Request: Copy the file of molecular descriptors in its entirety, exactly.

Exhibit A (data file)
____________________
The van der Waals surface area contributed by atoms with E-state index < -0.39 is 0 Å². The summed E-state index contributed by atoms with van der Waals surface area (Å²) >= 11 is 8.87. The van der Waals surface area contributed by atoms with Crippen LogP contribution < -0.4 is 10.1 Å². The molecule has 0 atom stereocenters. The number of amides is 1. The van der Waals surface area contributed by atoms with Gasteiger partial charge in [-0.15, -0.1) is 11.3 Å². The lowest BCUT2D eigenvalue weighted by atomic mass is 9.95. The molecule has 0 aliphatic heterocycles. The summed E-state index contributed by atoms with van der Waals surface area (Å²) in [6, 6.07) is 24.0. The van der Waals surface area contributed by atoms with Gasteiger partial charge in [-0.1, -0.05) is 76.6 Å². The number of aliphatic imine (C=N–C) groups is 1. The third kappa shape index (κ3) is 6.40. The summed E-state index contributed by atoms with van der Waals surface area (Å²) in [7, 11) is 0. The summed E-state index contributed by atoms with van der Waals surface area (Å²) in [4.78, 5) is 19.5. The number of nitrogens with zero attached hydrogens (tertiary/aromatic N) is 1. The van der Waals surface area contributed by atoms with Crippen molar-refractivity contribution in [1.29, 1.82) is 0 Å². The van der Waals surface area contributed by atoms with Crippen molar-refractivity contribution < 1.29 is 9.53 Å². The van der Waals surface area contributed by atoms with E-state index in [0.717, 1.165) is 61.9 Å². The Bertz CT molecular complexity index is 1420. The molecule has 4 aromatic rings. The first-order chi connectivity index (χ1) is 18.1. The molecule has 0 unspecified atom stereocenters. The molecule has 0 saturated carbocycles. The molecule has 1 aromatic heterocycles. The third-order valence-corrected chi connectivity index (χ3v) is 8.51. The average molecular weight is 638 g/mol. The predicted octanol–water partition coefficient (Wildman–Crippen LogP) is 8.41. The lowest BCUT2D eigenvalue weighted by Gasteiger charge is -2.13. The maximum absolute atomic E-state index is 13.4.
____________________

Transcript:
The van der Waals surface area contributed by atoms with E-state index < -0.39 is 0 Å². The summed E-state index contributed by atoms with van der Waals surface area (Å²) >= 11 is 8.87. The van der Waals surface area contributed by atoms with Crippen LogP contribution < -0.4 is 10.1 Å². The molecule has 0 atom stereocenters. The number of amides is 1. The van der Waals surface area contributed by atoms with Gasteiger partial charge in [-0.15, -0.1) is 11.3 Å². The lowest BCUT2D eigenvalue weighted by atomic mass is 9.95. The molecule has 0 aliphatic heterocycles. The summed E-state index contributed by atoms with van der Waals surface area (Å²) in [6, 6.07) is 24.0. The van der Waals surface area contributed by atoms with Gasteiger partial charge in [-0.1, -0.05) is 76.6 Å². The number of aliphatic imine (C=N–C) groups is 1. The third kappa shape index (κ3) is 6.40. The summed E-state index contributed by atoms with van der Waals surface area (Å²) in [7, 11) is 0. The summed E-state index contributed by atoms with van der Waals surface area (Å²) in [4.78, 5) is 19.5. The number of nitrogens with zero attached hydrogens (tertiary/aromatic N) is 1. The van der Waals surface area contributed by atoms with Crippen molar-refractivity contribution in [1.29, 1.82) is 0 Å². The van der Waals surface area contributed by atoms with Crippen molar-refractivity contribution < 1.29 is 9.53 Å². The van der Waals surface area contributed by atoms with E-state index in [0.717, 1.165) is 61.9 Å². The Bertz CT molecular complexity index is 1420. The molecule has 4 aromatic rings. The first-order chi connectivity index (χ1) is 18.1. The molecule has 0 unspecified atom stereocenters. The molecule has 0 saturated carbocycles. The molecule has 1 aromatic heterocycles. The third-order valence-corrected chi connectivity index (χ3v) is 8.51. The average molecular weight is 638 g/mol. The predicted octanol–water partition coefficient (Wildman–Crippen LogP) is 8.41. The lowest BCUT2D eigenvalue weighted by Gasteiger charge is -2.13. The maximum absolute atomic E-state index is 13.4.